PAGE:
Finding Brigid

Tuesday, RTÉ, 10.15pm

Who was St Brigid, semi-mythical historical figure who is celebrated in Ireland’s latest public holiday? Who cares, says you, as long as we get another day off. But in case you want to find out more about the woman who gifted us a welcome break from the doldrums and drudgery of February, Derry Girls star Siobhán McSweeney goes on a quest to unravel the story of the real Brigid, who died 1,500 years ago.

Sweeney has help from Herstory activist Melanie Lynch and poet Laura Murphy, who made it their mission to establish Ireland’s first national holiday in honour of a woman.

Emily Atack: Asking for It?

Tuesday, BBC Two, 9pm

The actor and comedian delivers a serious curveball with this very personal account of the sexual harassment and abuse she and many other women have to endure on a daily basis just because they are on social media.

Atack asks a very pertinent question: why has toxic online behaviour become normalised, and why are the victims of online abuse being blamed for the unwanted attention? Atack confronts the men who send her sexually explicit and threatening messages to find out what motivates them, and she challenges police and parliament for not doing enough to protect women and girls from online hatred.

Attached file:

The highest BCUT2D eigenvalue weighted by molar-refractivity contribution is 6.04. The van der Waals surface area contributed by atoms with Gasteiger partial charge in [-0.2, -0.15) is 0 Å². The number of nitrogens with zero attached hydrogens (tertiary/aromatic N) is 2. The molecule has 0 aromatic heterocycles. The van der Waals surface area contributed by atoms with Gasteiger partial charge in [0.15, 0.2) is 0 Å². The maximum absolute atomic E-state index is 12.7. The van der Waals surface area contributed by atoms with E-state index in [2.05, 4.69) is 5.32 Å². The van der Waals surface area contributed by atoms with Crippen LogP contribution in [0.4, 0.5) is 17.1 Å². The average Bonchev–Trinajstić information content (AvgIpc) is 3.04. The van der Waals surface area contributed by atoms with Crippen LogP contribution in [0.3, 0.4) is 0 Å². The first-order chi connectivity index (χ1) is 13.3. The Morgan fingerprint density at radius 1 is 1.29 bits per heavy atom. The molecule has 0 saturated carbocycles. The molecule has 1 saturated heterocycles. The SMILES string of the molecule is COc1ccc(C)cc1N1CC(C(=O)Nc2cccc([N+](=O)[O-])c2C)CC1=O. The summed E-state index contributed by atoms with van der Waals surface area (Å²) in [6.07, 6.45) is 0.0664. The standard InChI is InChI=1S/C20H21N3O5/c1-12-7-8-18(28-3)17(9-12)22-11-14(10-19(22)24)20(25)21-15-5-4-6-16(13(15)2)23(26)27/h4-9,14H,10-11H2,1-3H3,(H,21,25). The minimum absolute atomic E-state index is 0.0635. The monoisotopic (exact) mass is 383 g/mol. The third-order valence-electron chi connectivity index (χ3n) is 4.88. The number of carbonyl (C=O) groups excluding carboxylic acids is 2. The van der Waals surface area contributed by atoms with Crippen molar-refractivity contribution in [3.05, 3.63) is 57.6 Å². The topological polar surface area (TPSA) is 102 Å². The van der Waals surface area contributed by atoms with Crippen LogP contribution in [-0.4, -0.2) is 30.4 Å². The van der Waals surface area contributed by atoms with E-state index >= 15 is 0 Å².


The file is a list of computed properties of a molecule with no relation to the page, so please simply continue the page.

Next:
Neven’s Greenway Food Trails

Wednesday, RTÉ One, 9pm

Chef Neven Maguire mixes cooking with cycling (though not at the same time) in his new series, and this week he’s doing the Royal Canal Greenway, a 130km route which passes through counties Kildare, Meath, Westmeath and Longford. That’ll give you a good appetite. Maguire sets himself up nicely for the cycle with a visit to Kathleen’s Kitchen in Carton House to meet executive chef Gary Rogers, and then drops in to the Multyfarnham Cookery School, run by chef Kamalika Ranasingha, and stops for a magnificent organic gourmet burger at Joe Brady’s food truck on the shores of Lough Owel.

Our Flag Means Death

Wednesday, BBC Two, 11.15pm

The swashbuckling US comedy series set on a pirate ship has been a hit in the US, but reviews on this side of the pond are not so positive. Rhys Darby stars as toff-turned-pirate-captain Stede Bonnet, in a series executive produced by Takia Waititi. Stede is not made for a hard life on the high seas, but he carries on regardless – with presumably hilarious results. Waititi co-stars as the notorious pirate Blackbeard, who, conversely, is hoping to become an aristo like Stede. Have we a new Black Adder on our hands? Jury’s still out to sea on this one.

First Dates Ireland

Thursday, RTÉ2, 9.30pm